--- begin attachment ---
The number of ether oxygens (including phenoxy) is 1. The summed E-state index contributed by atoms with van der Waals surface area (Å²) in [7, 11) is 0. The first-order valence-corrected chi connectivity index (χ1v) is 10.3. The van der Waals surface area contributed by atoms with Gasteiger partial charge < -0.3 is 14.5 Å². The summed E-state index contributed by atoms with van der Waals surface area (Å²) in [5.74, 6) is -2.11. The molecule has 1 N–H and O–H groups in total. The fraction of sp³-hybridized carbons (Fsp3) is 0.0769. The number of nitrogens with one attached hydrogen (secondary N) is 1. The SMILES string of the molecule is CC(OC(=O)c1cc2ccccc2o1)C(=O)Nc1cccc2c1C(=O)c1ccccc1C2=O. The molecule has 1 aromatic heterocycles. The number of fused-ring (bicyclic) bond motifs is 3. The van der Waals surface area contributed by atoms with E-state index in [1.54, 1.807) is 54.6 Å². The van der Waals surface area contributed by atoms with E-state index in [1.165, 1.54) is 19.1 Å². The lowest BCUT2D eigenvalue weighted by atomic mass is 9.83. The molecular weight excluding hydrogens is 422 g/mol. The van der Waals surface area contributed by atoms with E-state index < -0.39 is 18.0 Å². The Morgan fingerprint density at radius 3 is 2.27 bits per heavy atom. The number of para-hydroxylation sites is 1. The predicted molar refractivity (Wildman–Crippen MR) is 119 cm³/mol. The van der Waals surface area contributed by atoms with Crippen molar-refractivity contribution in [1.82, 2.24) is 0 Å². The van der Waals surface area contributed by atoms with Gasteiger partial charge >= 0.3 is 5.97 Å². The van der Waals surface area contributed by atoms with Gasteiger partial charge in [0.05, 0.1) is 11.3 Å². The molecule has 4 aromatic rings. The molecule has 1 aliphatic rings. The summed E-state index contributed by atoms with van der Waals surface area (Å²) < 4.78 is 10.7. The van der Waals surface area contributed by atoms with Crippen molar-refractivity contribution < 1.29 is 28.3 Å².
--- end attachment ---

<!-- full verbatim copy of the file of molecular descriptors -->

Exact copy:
The number of ether oxygens (including phenoxy) is 1. The summed E-state index contributed by atoms with van der Waals surface area (Å²) in [7, 11) is 0. The first-order valence-corrected chi connectivity index (χ1v) is 10.3. The van der Waals surface area contributed by atoms with Gasteiger partial charge < -0.3 is 14.5 Å². The summed E-state index contributed by atoms with van der Waals surface area (Å²) in [5.74, 6) is -2.11. The molecule has 1 N–H and O–H groups in total. The fraction of sp³-hybridized carbons (Fsp3) is 0.0769. The number of nitrogens with one attached hydrogen (secondary N) is 1. The SMILES string of the molecule is CC(OC(=O)c1cc2ccccc2o1)C(=O)Nc1cccc2c1C(=O)c1ccccc1C2=O. The molecule has 1 aromatic heterocycles. The number of fused-ring (bicyclic) bond motifs is 3. The van der Waals surface area contributed by atoms with E-state index in [1.54, 1.807) is 54.6 Å². The van der Waals surface area contributed by atoms with E-state index in [1.165, 1.54) is 19.1 Å². The lowest BCUT2D eigenvalue weighted by atomic mass is 9.83. The molecular weight excluding hydrogens is 422 g/mol. The van der Waals surface area contributed by atoms with E-state index < -0.39 is 18.0 Å². The Morgan fingerprint density at radius 3 is 2.27 bits per heavy atom. The number of para-hydroxylation sites is 1. The predicted molar refractivity (Wildman–Crippen MR) is 119 cm³/mol. The van der Waals surface area contributed by atoms with Crippen molar-refractivity contribution in [1.82, 2.24) is 0 Å². The van der Waals surface area contributed by atoms with Gasteiger partial charge >= 0.3 is 5.97 Å². The van der Waals surface area contributed by atoms with Gasteiger partial charge in [0.05, 0.1) is 11.3 Å². The molecule has 4 aromatic rings. The molecule has 1 aliphatic rings. The summed E-state index contributed by atoms with van der Waals surface area (Å²) < 4.78 is 10.7. The van der Waals surface area contributed by atoms with Crippen molar-refractivity contribution < 1.29 is 28.3 Å².